For dental offices, simply masking is not enough. During dental treatments, aerosols that may contain blood, saliva, oronasal secretions, microorganisms, filling particles, and tooth particles, are produced. Aerosols are created and spread through the air as a result of various devices used such as turbine handpieces, ultrasonic scalers, air and water syringes, polishing procedures, and surgical lasers. Given that most dental treatments involve the use of many of these instruments, the potential for viruses and infections to spread throughout a dental space is incredibly high.
A recent study demonstrated that saliva may have a significant role in the virus’ ability to spread through airborne transmission.2 A patient infected in the early stages of COVID-19, potentially before they’re even aware of the infection, could have high viral loads in their saliva, and cases with multiple symptoms often correlate with higher viral loads. These viruses can spread very far, quickly, and remain suspended in the air for very long periods of time.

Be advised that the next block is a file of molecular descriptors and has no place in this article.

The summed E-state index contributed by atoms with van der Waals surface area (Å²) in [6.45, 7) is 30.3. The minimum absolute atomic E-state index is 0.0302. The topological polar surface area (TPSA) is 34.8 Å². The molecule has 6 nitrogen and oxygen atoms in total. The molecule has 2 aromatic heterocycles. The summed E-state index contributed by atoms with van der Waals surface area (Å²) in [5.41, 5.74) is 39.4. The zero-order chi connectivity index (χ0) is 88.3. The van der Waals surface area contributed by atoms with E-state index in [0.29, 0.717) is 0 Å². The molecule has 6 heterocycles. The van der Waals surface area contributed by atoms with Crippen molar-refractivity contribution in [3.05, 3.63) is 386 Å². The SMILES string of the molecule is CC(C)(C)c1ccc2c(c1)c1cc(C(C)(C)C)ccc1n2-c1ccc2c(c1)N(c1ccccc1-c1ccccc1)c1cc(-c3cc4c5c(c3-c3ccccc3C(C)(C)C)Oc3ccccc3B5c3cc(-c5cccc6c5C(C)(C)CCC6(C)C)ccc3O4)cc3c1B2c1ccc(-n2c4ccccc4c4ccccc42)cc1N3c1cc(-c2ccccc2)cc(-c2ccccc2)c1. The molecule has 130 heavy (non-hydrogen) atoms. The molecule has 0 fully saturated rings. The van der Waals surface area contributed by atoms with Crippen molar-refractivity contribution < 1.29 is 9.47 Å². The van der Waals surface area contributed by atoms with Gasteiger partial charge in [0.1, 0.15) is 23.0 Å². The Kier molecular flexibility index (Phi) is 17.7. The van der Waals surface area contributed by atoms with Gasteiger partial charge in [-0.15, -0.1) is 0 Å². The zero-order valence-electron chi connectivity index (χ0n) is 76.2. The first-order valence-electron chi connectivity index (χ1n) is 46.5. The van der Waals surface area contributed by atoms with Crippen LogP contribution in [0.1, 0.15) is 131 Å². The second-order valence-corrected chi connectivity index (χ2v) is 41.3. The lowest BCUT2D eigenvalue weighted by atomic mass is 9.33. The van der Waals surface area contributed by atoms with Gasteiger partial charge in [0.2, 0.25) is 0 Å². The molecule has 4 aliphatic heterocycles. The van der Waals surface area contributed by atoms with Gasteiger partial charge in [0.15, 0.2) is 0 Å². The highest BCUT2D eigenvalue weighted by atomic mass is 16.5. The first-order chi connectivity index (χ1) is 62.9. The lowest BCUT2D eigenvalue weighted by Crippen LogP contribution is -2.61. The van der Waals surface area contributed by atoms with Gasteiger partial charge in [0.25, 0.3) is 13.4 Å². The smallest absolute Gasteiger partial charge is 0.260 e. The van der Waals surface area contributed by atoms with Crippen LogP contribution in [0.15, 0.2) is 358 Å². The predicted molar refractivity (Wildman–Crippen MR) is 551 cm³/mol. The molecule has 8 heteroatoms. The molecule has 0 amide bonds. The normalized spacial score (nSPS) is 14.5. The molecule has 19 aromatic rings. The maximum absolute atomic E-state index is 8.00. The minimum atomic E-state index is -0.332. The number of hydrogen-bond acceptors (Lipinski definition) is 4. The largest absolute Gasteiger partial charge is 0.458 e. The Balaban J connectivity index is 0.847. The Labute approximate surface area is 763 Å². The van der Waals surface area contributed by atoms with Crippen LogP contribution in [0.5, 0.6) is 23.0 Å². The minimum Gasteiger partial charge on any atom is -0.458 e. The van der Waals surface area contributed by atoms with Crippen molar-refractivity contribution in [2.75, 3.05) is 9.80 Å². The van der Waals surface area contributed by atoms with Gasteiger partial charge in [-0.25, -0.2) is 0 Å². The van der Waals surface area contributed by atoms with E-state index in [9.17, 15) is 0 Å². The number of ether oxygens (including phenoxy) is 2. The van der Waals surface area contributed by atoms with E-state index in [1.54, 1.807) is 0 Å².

Asymptomatic patients are also at risk of spreading high viral loads, as many can be unaware of their asymptomatic infection. Respiratory droplets are produced quickly, and heavier droplets can spread within 6 feet of the source in seconds. However, coughing and sneezing can produce even smaller droplets, which can linger in the air up to 20 feet from the source, hours after initially being produced and creating a hazardous environment for patients and dentists.3 Additionally, HVAC systems with poor specifications and efficiency can further contribute to the spread of such droplets.
Furthermore, dentists work in small, tight rooms, making it easy for infections to spread. This has forced the industry to become leaders in infection control in the past, and a similar opportunity presented itself over the past few years during the COVID-19 pandemic.